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Integrated Reporting a Game Changer for NFPs


Thursday, 22nd August 2013 at 10:53 am
Lina Caneva, Editor
New research from the Australian School of Business shows Not for Profits stand to be significant beneficiaries from new global integrated reporting standards.

Thursday, 22nd August 2013
at 10:53 am
Lina Caneva, Editor


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Integrated Reporting a Game Changer for NFPs
Thursday, 22nd August 2013 at 10:53 am

New research from the Australian School of Business shows Not for Profits stand to be significant beneficiaries from new global integrated reporting standards.

Despite being targeted at the private sector, integrated reporting, the new proposed international corporate reporting framework, is of greater benefit to Australia’s Not for Profit sector, according to the Australian School of Business.

The International Integrated Report Council (IIRC) is currently analysing submissions from Australian companies on its integrated reporting framework.

The Australian School of Business says there is a global move towards integrated reporting and, while it is regulated in South Africa, many major listed companies around the world, including in Australia, the UK and US, are progressing in its voluntary adoption.

Roger Simnett, Professor of Accounting at the Australian School of Business, and member of the IIRC’s technical task force, said his research shows that integrated reporting provides a significant opportunity for NFP companies.

“Integrated reporting provides a broader measure of company value than the current
financially-focussed annual reporting model.

“Integrated reporting also allows funders and supporters to measure all aspects of company value such as strategy, management, social good and governance.”

“Demand for integrated reporting is coming from the private sector, particularly large institutional investors such as pension funds. The irony is that while integrated reporting will be a good thing for the private sector, it will be a game changing development for NFP companies that have never been well catered for under the current reporting model.

“When I am looking to assess the value of a social business, I’m only marginally interested in how much profit the company made or how it made that profit. Social businesses are not established to make a profit so to assess their value according to a financial reporting model is unhelpful,” he said.

The research goes on to find that the current regulatory burden on the limited resources of NFP companies in Australia is significant and in need of streamlining and reform.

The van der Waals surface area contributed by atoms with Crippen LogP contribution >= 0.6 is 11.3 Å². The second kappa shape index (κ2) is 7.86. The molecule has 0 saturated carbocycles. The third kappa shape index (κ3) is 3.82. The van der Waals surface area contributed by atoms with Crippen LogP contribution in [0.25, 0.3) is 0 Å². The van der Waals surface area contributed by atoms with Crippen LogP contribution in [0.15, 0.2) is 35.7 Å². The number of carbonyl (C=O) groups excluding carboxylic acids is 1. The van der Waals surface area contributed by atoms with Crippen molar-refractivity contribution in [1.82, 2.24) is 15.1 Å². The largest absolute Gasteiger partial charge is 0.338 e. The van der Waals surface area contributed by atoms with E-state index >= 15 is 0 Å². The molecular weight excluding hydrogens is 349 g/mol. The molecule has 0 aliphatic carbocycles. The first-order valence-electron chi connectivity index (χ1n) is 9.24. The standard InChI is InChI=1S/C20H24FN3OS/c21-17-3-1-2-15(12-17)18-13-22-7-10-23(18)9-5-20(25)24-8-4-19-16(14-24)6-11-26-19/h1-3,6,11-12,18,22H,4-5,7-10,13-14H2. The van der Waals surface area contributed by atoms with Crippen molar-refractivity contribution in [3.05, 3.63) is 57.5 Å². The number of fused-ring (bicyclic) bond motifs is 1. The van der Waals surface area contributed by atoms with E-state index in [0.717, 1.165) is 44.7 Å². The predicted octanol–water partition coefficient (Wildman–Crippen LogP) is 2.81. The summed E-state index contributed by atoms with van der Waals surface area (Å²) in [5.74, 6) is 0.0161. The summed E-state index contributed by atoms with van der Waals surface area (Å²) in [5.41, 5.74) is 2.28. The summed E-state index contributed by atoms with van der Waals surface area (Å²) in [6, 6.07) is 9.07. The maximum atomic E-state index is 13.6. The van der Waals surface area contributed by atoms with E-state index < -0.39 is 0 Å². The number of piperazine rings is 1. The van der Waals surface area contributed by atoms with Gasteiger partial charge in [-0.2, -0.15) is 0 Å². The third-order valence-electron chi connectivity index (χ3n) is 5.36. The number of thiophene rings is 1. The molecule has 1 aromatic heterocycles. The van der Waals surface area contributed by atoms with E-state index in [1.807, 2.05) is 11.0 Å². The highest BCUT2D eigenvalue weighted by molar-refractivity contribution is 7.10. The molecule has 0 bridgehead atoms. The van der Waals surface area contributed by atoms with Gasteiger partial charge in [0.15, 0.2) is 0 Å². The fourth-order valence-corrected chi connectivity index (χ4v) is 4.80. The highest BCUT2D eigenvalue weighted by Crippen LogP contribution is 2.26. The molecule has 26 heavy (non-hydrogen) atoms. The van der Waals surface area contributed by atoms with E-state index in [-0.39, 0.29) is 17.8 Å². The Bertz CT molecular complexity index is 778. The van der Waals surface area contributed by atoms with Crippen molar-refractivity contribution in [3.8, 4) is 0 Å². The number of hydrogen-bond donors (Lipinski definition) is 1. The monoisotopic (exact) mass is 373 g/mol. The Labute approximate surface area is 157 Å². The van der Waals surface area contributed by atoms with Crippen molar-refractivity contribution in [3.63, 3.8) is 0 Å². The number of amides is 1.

“Fragmentation, disconnection and inefficiencies stem from largely prescriptive reporting systems which often differ between states. For example, the Australian Red Cross is required to comply with seven disparate sets of fundraising legislation reporting requirements each year in different states,” Prof Simnett said.

Professor Simnett said while the roll-out of the Standard Chart of Accounts for NFPs constitutes a major step in standardising and harmonising existing reporting frameworks, its focus on financial input and output figures means the true value of integrated reporting is not being realised.

“NFPs are particularly well placed to benefit from moving beyond compliance-based reporting to a report that emphasises trust and transparency,” Professor Simnett said.

Much of the resourcing of NFP companies involves intellectual capital and time which is provided on a voluntary basis. The research finds this is not recognised by current reporting standards and that a move to integrated reporting will allow for this, often significant, resourcing structure to be properly accounted for.

“We know that many NFP companies are chronically undercapitalised and in urgent need of greater funding and support. This is often hindered because potential funders cannot easily assess how companies are currently resourced. Greater transparency will result in more money flowing into the NFP sector,” Professor Simnett said.

“Because integrated reporting is a principles-based system, it will likely lead to an increase in reporting requirements over the short term while the appropriate framework is tailored and established for individual NFP companies.

“Overtime, however, the reporting burden will decrease because NFP companies will be able to address their statutory requirements in a holistic, rather than siloed, manner,” he said.

During the last 10 years the scope and size of the NFP sector has grown to incorporate more social businesses, think tanks and government affiliated organisations than ever before. The research finds that as the sector has grown, so too has the need for a new reporting framework better suited to its scope.
 


Lina Caneva  |  Editor |  @ProBonoNews

Lina Caneva has been a journalist for more than 35 years, and Editor of Pro Bono Australia News since it was founded in 2000.

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